What ‘Her’ Gets Right About Technology and Love
Spike Jonze’s Her may be the year’s most seductive and romantic film, oddball though its love affair is. Joaquin Phoenix leaves his loony persona behind to create Theodore, a sweet, sensitive and lonely guy who falls for Samantha, his computer’s operating system. The perfect girlfriend, she understands him totally, always tells him what he needs to hear, and comes with Scarlett Johansson’s purr of a voice.
But endearments like “I’d kiss the corner of your mouth,” have new meaning when they’re addressed to an artificial intelligence without any semblance of a body. Beneath the film’s utterly charming surface, Jonze offers a savvy take on how we’re seduced by our own high-tech devices.
The film is a hard-to-find creature, a smart rom-com that captures the exuberance of falling in love, and the inevitable letdown. Set in a near future that has bold colors and a slightly retro-look—flip-phones that resemble little picture frames or cigarette cases—its world appears different yet reassuringly familiar, which helps the film play as a believable romance instead of some benign version of Catfish. Samantha is even programmed to have a sense of humor, and she helps sad-sad Theodore, who’s about to be divorced, have fun.
But Her resonates more deeply because Jonze, who wrote and directed, also captures the paradox of our connection to devices that can talk and text back: we can be alone with a touchscreen yet feel connected to a whole disembodied community; spill our guts on Facebook yet still feel hidden; have online relationships that are both soothing and false.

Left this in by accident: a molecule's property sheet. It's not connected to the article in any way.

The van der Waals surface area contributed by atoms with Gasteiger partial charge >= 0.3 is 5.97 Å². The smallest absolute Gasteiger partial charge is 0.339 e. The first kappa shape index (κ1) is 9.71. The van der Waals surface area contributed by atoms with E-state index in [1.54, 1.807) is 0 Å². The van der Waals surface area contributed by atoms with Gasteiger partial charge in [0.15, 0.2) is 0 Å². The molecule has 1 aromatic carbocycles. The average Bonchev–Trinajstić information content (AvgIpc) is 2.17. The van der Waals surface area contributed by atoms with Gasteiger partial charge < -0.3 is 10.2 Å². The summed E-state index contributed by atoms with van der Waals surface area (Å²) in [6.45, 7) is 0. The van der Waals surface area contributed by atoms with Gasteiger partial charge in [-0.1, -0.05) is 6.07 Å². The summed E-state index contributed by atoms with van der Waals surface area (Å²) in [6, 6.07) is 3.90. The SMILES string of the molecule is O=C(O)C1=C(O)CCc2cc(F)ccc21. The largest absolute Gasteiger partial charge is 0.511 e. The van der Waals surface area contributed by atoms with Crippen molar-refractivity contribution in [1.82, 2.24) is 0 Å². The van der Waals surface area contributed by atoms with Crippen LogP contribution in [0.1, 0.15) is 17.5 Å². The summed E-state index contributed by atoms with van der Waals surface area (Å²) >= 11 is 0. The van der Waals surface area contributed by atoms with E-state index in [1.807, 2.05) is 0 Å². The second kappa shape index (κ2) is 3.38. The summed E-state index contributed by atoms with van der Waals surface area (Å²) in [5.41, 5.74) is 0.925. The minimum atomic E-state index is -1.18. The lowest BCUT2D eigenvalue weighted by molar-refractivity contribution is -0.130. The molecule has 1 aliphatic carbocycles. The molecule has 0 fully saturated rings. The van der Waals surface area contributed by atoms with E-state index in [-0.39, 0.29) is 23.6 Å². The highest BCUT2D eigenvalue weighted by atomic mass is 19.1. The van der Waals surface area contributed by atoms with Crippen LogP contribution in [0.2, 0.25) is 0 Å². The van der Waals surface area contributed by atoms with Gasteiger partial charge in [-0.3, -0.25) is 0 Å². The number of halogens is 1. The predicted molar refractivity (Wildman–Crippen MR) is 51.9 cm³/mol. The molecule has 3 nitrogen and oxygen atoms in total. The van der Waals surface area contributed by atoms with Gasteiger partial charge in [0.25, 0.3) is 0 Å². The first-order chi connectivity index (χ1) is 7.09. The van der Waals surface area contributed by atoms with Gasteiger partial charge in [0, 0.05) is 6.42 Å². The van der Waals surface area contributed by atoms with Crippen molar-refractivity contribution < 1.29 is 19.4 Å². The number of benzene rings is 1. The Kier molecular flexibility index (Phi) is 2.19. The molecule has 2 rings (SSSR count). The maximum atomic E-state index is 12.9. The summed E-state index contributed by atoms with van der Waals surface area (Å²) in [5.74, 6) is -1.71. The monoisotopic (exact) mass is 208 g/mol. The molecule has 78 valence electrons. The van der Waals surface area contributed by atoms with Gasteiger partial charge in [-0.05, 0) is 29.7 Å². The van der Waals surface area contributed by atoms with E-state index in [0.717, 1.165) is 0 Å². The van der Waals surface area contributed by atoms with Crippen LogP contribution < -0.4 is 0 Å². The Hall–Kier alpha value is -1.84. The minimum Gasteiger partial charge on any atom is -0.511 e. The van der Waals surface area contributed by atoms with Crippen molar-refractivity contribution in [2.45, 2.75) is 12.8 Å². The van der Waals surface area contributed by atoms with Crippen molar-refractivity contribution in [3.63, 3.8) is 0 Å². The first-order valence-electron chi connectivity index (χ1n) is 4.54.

Samantha may be Theodore’s romantic ideal, but her side of the affair is rooted in technology, not some intuitive link to his soul. It’s not even science fiction. Samantha’s responses are based on algorithms, as the film extrapolates from what operating systems can already do. Samantha is a system that learns as it accumulates facts; no wonder she gets to “know” Theodore better as her algorithms improve. She can “see” him with her camera-eye and read his expressions; facial recognition software can do that. And because she’s generations advanced beyond today’s technology, she never delivers any Siri-level stupid answers that give her away as a non-entity, no bone-headed Netflix suggestions. With her, Theodore has what so many people find via devices: the convincing illusion of real, human connection.
We may not like to admit it, but his illusion is not so different from what most people experience in less dramatic ways. A conversation using Skype or FaceTime is a real communication but a level away from genuine eye-contact. Posting a comment on Facebook to friends you’ve never actually met is another step away from the real. By the time you follow a celebrity on Twitter and engage in mass conversations, you’re pretty far down the rabbit hole of not-quite-real connections, the path that leads Theodore to a love affair with a disembodied voice. It’s an area where reality itself becomes a murky gray—the color of the blank screen we see when Theodore and Samantha have vocal, virtual sex.
Jonze has insisted that the film is not about technology, and as if to thwart too much heavy thinking, he has even labeled it “A Spike Jonze Love Story.” He’s right that it’s not a message movie; no film this good would be. But Theodore and Samantha’s tech-y relationship resonates in ways an ordinary love story doesn’t, hitting nerves about our own uneasy connection to devices: Who doesn’t hide behind them from time to time? Who doesn’t feel too dependent? The film even provokes the audience, and eventually the characters, to wonder: What is real?